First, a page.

Challenges related to the proposed 2021-22 biennial budget and approval of resolutions to increse Recreation and Parks fees and contingency funding for the ongoing Civic Campus construction project were among the items adddressed by the Mountlake Terrace City Council during its Monday, Oct. 19 business meeting.
Following up on budget discussions during two work/study sessions last week, several councilmembers said Monday that the city may need to explore the possibility of including more money for outreach and growth efforts. The proposed yearly budget for economic development marketing of $27,500 does not include a community relations specialist position, which was eliminated earlier this year amid the pandemic.
Councilmember Bryan Wahl said that while he was struggling with how to proceed during this time of economic uncertainty and adjustments, he stressed that civic investments still need to be made. He requested that city staff compile a list of department-specific priorities or plans that were put on hold this year so that everyone involved could be “prepared to jump back into those when the time is right.”
Looking forward, Wahl said he would like to see the city “ramping up investments in our economic development program and we are ready when the economy is right to open up business opportunities to our community.” It is necessary, he added, to fund marketing and outreach efforts to ensure people and companies know about Mountlake Terrace and what it can offer, especially with the future ocal light rail station opening.
Councilmembers Erin Murray and Steve Woodard and Mayor Pro Tem Doug McCardle all echoed similar sentiments about city communications programs. Murray spoke about the need to provide residents with information updates that can impact their health and safety; she felt the city is currently understaffed for such efforts.
City Clerk and Community Relations Director Virginia Olsen said she agreed with Murray’s assessment of staffing. “We were already understaffed and could use more resources in communications,” Olsen said. It would be helpful, she said, for city staff to try to identify any existing assets that are underutilized or alternative approaches that could be implemented to “at least fill some of those gaps right now” until revenues return to normal. One possible idea would be a team approach to combine communication and marketing efforts moving forward, but right now, “we’re just trying to stay afloat,” Olsen added.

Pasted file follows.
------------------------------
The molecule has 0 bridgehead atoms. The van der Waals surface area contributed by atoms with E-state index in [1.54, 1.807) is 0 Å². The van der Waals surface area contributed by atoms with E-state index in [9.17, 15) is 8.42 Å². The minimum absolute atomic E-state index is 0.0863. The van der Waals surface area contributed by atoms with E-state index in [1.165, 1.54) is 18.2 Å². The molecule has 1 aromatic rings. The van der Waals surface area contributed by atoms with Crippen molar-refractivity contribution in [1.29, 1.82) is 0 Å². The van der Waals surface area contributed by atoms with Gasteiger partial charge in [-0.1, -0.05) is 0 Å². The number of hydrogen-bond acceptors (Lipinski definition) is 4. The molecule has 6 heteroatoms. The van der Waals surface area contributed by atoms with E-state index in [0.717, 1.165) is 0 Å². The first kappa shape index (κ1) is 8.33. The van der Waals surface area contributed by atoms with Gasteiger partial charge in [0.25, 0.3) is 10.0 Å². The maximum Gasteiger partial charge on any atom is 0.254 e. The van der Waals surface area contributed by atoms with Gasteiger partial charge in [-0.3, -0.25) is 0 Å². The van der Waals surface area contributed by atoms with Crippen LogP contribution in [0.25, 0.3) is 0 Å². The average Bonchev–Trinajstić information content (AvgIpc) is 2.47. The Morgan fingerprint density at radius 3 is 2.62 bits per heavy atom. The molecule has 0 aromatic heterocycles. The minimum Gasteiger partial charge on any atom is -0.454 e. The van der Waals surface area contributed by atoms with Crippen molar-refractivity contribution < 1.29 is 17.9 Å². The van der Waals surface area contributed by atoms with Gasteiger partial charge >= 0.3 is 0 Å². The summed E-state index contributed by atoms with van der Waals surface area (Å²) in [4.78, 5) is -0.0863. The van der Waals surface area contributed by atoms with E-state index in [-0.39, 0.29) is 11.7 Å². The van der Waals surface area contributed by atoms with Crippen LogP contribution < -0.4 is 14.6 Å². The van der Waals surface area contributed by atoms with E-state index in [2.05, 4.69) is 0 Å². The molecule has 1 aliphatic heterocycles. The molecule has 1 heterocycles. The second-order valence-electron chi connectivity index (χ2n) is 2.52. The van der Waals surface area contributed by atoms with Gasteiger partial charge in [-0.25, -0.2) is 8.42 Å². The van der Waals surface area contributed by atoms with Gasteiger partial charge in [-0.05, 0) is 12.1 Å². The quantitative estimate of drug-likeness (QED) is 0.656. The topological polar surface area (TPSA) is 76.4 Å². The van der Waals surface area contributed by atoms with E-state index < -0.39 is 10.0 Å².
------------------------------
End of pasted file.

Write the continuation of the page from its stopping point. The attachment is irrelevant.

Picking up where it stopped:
Murray observed any outreach that drives additional revenue could potentially help to offset specific staffing costs. Assistant City Manager Stephen Clifton volunteered that when the Civic Campus project is completed, he will also be able to participate more in those endeavors.
City Manager Scott Hugill noted that under city budget policy, even if the council approves a financial plan that assumes a return next year to pre-pandemic conditions, “we don’t do that if the money is not there.” He said part of his job responsibility is to ensure spending does not exceed what is authorized by the council, especially when the status of future federal stimulus packages is unknown and there is potential for changes to state revenue-sharing programs.
Mayor Kyoko Matsumoto Wright asked Hugill if the city would actually be able to afford the proposed budget. His reply: “You can afford it, and it doesn’t represent all that the departments may have wanted.” The budget, Hugill said, “represents a modest budget to pursue your goals, but it still has some constraints in it until we know more” in the face of an uncertain economic future.
Hugill promised to research specific items discussed by the council and present those findings at its next work/study session on Oct. 29.
In other council matters Monday night, Recreation and Parks Department fees will see a modest increase going forward. Those user costs are set on a five-year schedule, with an annual analysis conducted to ensure they are consistent with local market conditions, prices and demand while still being able to maintain the city’s goals for financial stability and providing public services. During the latest review process, numerous program fees that had been expected to remain the same in 2021 were instead increased based on a recommendation from city staff.